What do you think about that?

I think your use of language is causing confusion. In my world "outputs" come from something and "inputs" go into something. You said (for example) "a DC input that is not coming from". I would call that an output or I would say it is "going to"

Anyway, having got that off my chest, I'm still not sure what you want to do.

I guess you want the Arduino to detect the current flowing FROM the solar panels and to know (how?) the amount of current that could be taken FROM the battery so as to use the battery in preference to importing power FROM the grid.

Or maybe, a variation on that, to impose an upper limit (how would it be set?) on the amount of current drawn from the battery and drawing the balance of the domestic load from the grid.

AFAIK it is possible to get sensors that can measure the different currents and make the data available to the Arduino. However I suspect an effective control system would be either very simple (and may not need an Arduino) or extraordinarily complex.

One of the problems is that solar output can vary dramatically in fractions of a second.

Another issue to consider is whether your system might be "fighting" with the logic in the grid-tie ineverter's software.

And it can be very difficult to identify the remaining capacity in a battery system while it is in use.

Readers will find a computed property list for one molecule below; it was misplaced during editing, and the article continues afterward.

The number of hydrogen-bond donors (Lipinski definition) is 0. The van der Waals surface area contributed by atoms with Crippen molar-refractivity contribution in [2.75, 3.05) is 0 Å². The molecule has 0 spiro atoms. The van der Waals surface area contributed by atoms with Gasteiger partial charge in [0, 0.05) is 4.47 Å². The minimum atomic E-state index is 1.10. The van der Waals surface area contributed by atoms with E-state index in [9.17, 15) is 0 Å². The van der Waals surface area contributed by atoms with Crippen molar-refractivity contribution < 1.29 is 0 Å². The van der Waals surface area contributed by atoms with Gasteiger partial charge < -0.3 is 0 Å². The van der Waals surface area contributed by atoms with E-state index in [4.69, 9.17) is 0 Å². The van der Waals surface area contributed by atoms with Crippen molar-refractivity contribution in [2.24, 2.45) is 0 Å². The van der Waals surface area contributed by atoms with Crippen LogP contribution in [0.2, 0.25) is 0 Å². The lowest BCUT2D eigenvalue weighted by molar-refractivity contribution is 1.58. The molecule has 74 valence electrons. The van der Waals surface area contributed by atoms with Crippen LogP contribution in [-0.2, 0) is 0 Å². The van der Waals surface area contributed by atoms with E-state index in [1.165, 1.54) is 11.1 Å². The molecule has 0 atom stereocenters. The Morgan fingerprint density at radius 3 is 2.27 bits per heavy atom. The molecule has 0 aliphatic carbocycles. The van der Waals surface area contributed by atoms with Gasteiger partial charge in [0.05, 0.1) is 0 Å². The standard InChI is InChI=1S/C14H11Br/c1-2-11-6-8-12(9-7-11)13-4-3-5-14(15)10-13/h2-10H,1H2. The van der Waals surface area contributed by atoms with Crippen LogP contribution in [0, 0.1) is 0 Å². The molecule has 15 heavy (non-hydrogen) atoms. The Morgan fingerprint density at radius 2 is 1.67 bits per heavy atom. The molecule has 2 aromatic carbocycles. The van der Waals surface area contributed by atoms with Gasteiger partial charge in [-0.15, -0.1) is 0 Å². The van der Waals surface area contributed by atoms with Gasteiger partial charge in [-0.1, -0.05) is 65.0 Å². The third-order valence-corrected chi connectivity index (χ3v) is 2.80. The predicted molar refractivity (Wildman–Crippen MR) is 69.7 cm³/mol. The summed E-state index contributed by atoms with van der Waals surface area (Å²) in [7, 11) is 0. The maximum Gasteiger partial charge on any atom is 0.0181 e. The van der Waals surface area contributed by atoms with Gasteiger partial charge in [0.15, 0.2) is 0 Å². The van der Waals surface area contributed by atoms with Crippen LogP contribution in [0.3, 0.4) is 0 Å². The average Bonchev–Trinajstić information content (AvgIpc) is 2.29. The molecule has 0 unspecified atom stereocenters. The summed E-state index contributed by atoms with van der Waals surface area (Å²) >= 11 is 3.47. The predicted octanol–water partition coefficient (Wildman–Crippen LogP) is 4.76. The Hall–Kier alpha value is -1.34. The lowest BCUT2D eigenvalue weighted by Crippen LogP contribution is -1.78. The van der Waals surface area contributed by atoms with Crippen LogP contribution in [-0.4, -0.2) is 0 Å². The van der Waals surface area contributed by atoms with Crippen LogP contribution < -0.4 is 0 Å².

...R

Hi,
Can you draw a simple block diagram of what you want to do please, just draw and photograph your project.

It sounds like you have an on-grid inverter and solar PV cells and you want to put a battery pack on the PV side and manage how the PV current goes to battery or inverter.

You want to control how much energy goes to the inverter and have the rest go to the batteries until they are fully charged.

Tom...... :slight_smile:

I suspect the only way to do this is to find an inverter that supports this. Inverters manage
MPP tracking and assume they have full control of the attached PV strings in order to be able to do this.

Now many inverter support grid tie and battery backup, example outback, imeon etc. but if you want build, you must know step by step, how it work with minimal part. (MPPT,Inverter On grid)
I have suggestion to this project with simple configuration, use MPPT to charge battery, if battery full, connect mppt to grid tie inverter(system 48Volt), if grid condition off, inverter switch to off grid mode. Basicly it is only one transformer, can use as battery charger(old design inverter-charger), and give additional program to syncronize with grid.

There ant any grid Tie Inverters that I know of that will permit power to be fed into the grid if its coming from a battery.
What make and model of Grid Tie Inverter are you using?
A normal grid Tie Inverter designed for Solar panels wont work with a battery connected to it , as the MPPT tracker will never find a peak power point as batteries dont have one.

what happened to your project ?

LOL. house burned down?